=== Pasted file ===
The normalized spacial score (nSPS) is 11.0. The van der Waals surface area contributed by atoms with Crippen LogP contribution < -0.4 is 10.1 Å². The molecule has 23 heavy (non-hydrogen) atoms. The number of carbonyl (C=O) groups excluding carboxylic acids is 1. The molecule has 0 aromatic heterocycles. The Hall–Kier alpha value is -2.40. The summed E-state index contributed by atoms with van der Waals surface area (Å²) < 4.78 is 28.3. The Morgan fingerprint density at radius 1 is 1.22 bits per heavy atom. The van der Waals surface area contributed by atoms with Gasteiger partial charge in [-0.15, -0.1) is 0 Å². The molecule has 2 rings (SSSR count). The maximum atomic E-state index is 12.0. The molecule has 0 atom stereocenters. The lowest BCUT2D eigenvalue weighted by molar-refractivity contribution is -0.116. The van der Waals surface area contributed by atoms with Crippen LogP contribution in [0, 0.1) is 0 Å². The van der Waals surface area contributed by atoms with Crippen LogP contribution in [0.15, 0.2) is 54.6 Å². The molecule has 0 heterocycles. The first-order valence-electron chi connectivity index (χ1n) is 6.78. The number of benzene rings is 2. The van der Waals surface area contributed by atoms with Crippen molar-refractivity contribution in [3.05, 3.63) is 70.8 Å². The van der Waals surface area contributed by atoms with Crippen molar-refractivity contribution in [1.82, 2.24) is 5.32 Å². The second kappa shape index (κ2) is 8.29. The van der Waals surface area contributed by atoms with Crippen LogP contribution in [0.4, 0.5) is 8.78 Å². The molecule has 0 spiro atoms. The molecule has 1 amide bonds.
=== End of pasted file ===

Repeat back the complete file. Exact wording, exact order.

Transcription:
The normalized spacial score (nSPS) is 11.0. The van der Waals surface area contributed by atoms with Crippen LogP contribution < -0.4 is 10.1 Å². The molecule has 23 heavy (non-hydrogen) atoms. The number of carbonyl (C=O) groups excluding carboxylic acids is 1. The molecule has 0 aromatic heterocycles. The Hall–Kier alpha value is -2.40. The summed E-state index contributed by atoms with van der Waals surface area (Å²) < 4.78 is 28.3. The Morgan fingerprint density at radius 1 is 1.22 bits per heavy atom. The van der Waals surface area contributed by atoms with Gasteiger partial charge in [-0.15, -0.1) is 0 Å². The molecule has 2 rings (SSSR count). The maximum atomic E-state index is 12.0. The molecule has 0 atom stereocenters. The lowest BCUT2D eigenvalue weighted by molar-refractivity contribution is -0.116. The van der Waals surface area contributed by atoms with Crippen LogP contribution in [0, 0.1) is 0 Å². The van der Waals surface area contributed by atoms with Crippen LogP contribution in [0.15, 0.2) is 54.6 Å². The molecule has 0 heterocycles. The first-order valence-electron chi connectivity index (χ1n) is 6.78. The number of benzene rings is 2. The van der Waals surface area contributed by atoms with Crippen molar-refractivity contribution in [3.05, 3.63) is 70.8 Å². The van der Waals surface area contributed by atoms with Crippen molar-refractivity contribution in [1.82, 2.24) is 5.32 Å². The second kappa shape index (κ2) is 8.29. The van der Waals surface area contributed by atoms with Crippen LogP contribution in [0.4, 0.5) is 8.78 Å². The molecule has 0 spiro atoms. The molecule has 1 amide bonds.